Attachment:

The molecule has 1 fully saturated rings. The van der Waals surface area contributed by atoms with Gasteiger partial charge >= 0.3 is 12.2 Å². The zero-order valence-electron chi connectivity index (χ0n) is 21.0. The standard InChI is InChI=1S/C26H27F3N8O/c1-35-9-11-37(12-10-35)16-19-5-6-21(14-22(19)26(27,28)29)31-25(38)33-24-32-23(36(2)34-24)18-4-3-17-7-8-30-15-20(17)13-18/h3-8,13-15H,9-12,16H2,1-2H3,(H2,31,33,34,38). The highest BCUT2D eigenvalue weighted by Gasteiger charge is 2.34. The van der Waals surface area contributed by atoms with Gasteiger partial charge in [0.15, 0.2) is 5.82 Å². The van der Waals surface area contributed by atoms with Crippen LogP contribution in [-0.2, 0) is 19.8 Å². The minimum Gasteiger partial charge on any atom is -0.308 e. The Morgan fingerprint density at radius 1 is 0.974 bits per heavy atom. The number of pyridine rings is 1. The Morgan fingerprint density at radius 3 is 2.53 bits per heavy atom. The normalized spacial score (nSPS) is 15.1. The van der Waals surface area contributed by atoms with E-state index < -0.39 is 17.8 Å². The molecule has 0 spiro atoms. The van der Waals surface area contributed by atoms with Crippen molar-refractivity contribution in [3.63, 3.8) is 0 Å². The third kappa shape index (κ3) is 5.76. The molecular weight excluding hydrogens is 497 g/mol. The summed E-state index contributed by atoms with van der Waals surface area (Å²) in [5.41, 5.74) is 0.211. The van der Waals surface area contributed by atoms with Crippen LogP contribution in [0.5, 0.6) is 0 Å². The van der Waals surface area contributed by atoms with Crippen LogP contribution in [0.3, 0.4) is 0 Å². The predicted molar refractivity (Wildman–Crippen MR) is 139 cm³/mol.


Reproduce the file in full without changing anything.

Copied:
The molecule has 1 fully saturated rings. The van der Waals surface area contributed by atoms with Gasteiger partial charge >= 0.3 is 12.2 Å². The zero-order valence-electron chi connectivity index (χ0n) is 21.0. The standard InChI is InChI=1S/C26H27F3N8O/c1-35-9-11-37(12-10-35)16-19-5-6-21(14-22(19)26(27,28)29)31-25(38)33-24-32-23(36(2)34-24)18-4-3-17-7-8-30-15-20(17)13-18/h3-8,13-15H,9-12,16H2,1-2H3,(H2,31,33,34,38). The highest BCUT2D eigenvalue weighted by Gasteiger charge is 2.34. The van der Waals surface area contributed by atoms with Gasteiger partial charge in [0.15, 0.2) is 5.82 Å². The van der Waals surface area contributed by atoms with Crippen LogP contribution in [-0.2, 0) is 19.8 Å². The minimum Gasteiger partial charge on any atom is -0.308 e. The Morgan fingerprint density at radius 1 is 0.974 bits per heavy atom. The number of pyridine rings is 1. The Morgan fingerprint density at radius 3 is 2.53 bits per heavy atom. The normalized spacial score (nSPS) is 15.1. The van der Waals surface area contributed by atoms with E-state index < -0.39 is 17.8 Å². The molecule has 0 spiro atoms. The van der Waals surface area contributed by atoms with Crippen molar-refractivity contribution in [3.63, 3.8) is 0 Å². The third kappa shape index (κ3) is 5.76. The molecular weight excluding hydrogens is 497 g/mol. The summed E-state index contributed by atoms with van der Waals surface area (Å²) in [5.41, 5.74) is 0.211. The van der Waals surface area contributed by atoms with Crippen LogP contribution in [0.5, 0.6) is 0 Å². The van der Waals surface area contributed by atoms with Crippen LogP contribution in [0.3, 0.4) is 0 Å². The predicted molar refractivity (Wildman–Crippen MR) is 139 cm³/mol.